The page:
So why not make up the difference in how things are ordered?

    Can the campus parking enforcement do without golf carts and use 3 wheel trikes instead. More pedal power, less fuel cost.

    There are dozens of ways UM can “find” the money without raising any student’s tuition costs.

  6. Doug Bailey says:

    Strike Economics — Questions and a Back-of-the-Envelope Calculation

    Let me take some of the points raised in Michael’s posting and respond to them and generally try to fill in some blanks.

    The total number of employees on campus is 423. The average wage of these workers — calculated two days ago – is $7.79 an hour.

    The allegations of unsafe worker conditions are merely that: allegations made by the union with little basis in fact. OSHA has investigated the allegations and some corrective action was taken in cases involving the condition of storage closets and proper identification of materials.

    We believe that a secret ballot election is the best way to properly assess our workers’ wishes and intents. Yes, it’s true that UNICCO has accepted the card check system but in most instances those were cases in which broad geographcial areas, or multi-unit departments were being organized and we generally were pretty certain we could determine the true wishes of our employees. Neither is happening at the UM campus, where a relatively small unit is being organized and we have not been able to get a good feel for what the majority of the workers want. Some have told us they don’t want the union. Some have said they did not understand the petition when they signed it or felt pressured into signing it. So with this backdrop, the company feels the decision on whether to recognize the union should not be made by management. It should be a decision made directly by the workers with no pressure or interference by anyone. One of the reasons the union is against the secret ballot election is they say that companies engage in all sorts of nefarious campaigning between the time the union files for the election and the time the actual election takes place. UNICCO will agree to a stipulated time frame, be it two weeks, five weeks, six weeks, whatever and will not engage in any anti-union activity during that time.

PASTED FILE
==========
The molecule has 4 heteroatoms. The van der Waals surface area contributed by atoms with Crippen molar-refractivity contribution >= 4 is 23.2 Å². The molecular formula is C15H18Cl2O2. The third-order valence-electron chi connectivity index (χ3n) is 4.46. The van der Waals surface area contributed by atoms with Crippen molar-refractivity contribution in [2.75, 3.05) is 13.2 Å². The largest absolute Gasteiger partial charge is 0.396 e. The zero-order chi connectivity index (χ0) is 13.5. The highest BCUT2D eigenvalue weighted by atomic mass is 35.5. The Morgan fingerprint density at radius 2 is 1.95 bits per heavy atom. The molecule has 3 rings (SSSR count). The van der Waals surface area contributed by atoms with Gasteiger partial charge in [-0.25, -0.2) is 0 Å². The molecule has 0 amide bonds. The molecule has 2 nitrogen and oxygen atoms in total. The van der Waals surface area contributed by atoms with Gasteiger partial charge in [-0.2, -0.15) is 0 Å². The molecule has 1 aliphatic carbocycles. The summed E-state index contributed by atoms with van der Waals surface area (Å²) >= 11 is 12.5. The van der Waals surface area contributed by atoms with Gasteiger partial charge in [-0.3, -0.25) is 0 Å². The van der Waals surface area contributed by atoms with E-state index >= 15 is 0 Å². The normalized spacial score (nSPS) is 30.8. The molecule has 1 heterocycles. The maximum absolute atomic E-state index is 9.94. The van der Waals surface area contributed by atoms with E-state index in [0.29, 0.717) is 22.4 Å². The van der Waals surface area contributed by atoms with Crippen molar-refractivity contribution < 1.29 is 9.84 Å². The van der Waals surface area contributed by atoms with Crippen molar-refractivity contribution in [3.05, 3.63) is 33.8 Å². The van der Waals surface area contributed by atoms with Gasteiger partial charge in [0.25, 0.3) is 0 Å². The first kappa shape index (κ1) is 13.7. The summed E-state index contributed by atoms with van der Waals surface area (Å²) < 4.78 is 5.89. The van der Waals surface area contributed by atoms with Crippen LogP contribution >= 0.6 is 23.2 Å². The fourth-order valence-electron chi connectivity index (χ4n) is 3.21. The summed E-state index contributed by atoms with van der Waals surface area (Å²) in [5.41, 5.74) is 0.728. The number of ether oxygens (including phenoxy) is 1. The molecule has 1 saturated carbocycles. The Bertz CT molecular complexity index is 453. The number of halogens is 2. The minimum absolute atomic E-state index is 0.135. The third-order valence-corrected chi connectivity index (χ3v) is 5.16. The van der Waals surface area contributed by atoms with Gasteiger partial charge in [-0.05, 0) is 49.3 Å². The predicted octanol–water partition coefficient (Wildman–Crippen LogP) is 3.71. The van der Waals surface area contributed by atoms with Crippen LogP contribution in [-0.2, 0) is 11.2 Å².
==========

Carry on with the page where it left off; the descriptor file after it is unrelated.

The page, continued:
On the issue of medical benefits, UNICCO does not offer comprehensive health care benefits to UM workers.

    But if UNICCO’s wage and benefit rates were deficient with respect to the area market, our turnover rates would be much higher than they are now, and we would not be able to maintain an adequate workforce. The compensation package UNICCO provides is consistent and in line with the South Florida labor market. Yet the company is being singled out — along with the university — and being vilified by the union for what really is a reagional, national, and global issue.

    We believe the union and the university community should wait for the recommendations of the Working Group before declaring war.

  7. UM Law Student says:

    The UM undergrad student government came to a similar numerical conclusion as Prof. Froomkin. However, they based their figure on the 10k undergrad students and excluded the 5k grad students. If you re-do their numbers and include grad students, the cost is $128 or $147 per student.